Maybe its because I live in the Pacific NW or maybe it is just because I'm a history buff, but I love this book. I have a good collection of vintage children's books, but only really feel that a few of them are worth reissuing. The Pig War would be one (though I have to admit, I might update the illustrations.) Based on the true story of an 1860's boundary dispute between Britain and the USA in the San Juan Islands off the coast of Washington State, this is one of those true stories that is stranger than fiction.

The Pig War
is a wonderful story about diplomacy and the challenges of peacekeeping, which, unfortunately is always timely. Seems in 1860 the ownership of San Juan Island was contested and the island settled by both British and Americans. When a British pig got into an American garden and was killed, an international incident replete with infantry and warships was triggered. The standoff lasted twelve years, but the only casualty was the pig.

Not only is this a wonderful "real" story, but
The Pig War is an Easy Reader, an I CAN READ HISTORY BOOK, which means the story is stripped to its bare essentials and seems even more ludicrous. When an act of war is "The farmer shot my pig." the reader is forced to think, is that all? I usually don't like books that are too didactic, but having this mini-war presented in the format of an easy reader works for me! I am pretty sure this is out of print, but just had to include it.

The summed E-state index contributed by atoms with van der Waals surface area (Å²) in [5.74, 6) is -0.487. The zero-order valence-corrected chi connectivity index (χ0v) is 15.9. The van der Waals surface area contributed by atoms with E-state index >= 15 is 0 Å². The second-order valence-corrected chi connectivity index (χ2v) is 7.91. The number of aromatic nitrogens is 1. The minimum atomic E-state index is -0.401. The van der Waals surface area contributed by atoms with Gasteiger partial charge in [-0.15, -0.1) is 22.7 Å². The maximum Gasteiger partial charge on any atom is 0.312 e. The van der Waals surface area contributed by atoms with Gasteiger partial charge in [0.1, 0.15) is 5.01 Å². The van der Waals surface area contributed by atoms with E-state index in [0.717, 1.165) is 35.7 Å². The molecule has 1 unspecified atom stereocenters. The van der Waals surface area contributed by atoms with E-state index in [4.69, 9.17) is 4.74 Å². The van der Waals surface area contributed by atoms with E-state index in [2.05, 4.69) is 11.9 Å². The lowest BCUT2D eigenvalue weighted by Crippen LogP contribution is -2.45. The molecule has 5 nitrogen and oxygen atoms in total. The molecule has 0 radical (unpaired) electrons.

Teacher Notes: This REALLY happpened! Manifest Destiny, Boundary disputes, Diplomacy, Civil War Times. It makes a great play!

The Pig War by Betty Baker, Pictures by Robert Lopshire
ISBN0060203331 / 9780060203337 / 0-06-020333-1


Thursday, February 11, 2010

The Wolves in the Walls by Neil Gaiman, illustrated by Dave McKean

Yes, Neil Gaiman won the Newbery for The Graveyard Book, so none of his books should have a problem getting attention. But I still feel The Wolves in the Walls needs a shout out. It got great notices, but I'm not sure that it is really appreciated. I'd love to see the sales info, but it is my anecdotal experience that many adults don't really like it. It does not fit the mold of a children's book. The graphics are dark and creepy and so is the story about wolves hiding in the walls. I've watched adults open it, flip through it and frown. So what is there to love? Its creepiness!

There really are very few picture books that are scary. Adults tend to want to protect young children and keep childhood pretty and fun. I do not want to know the deep psychological reasons for why children like to be scared, but, in my experience as a librarian, lots of my students asked for scary all the time and nothing was scary enough. Those children liked The Wolves in the Walls. One child said it reminded him of nightmares. He was smiling!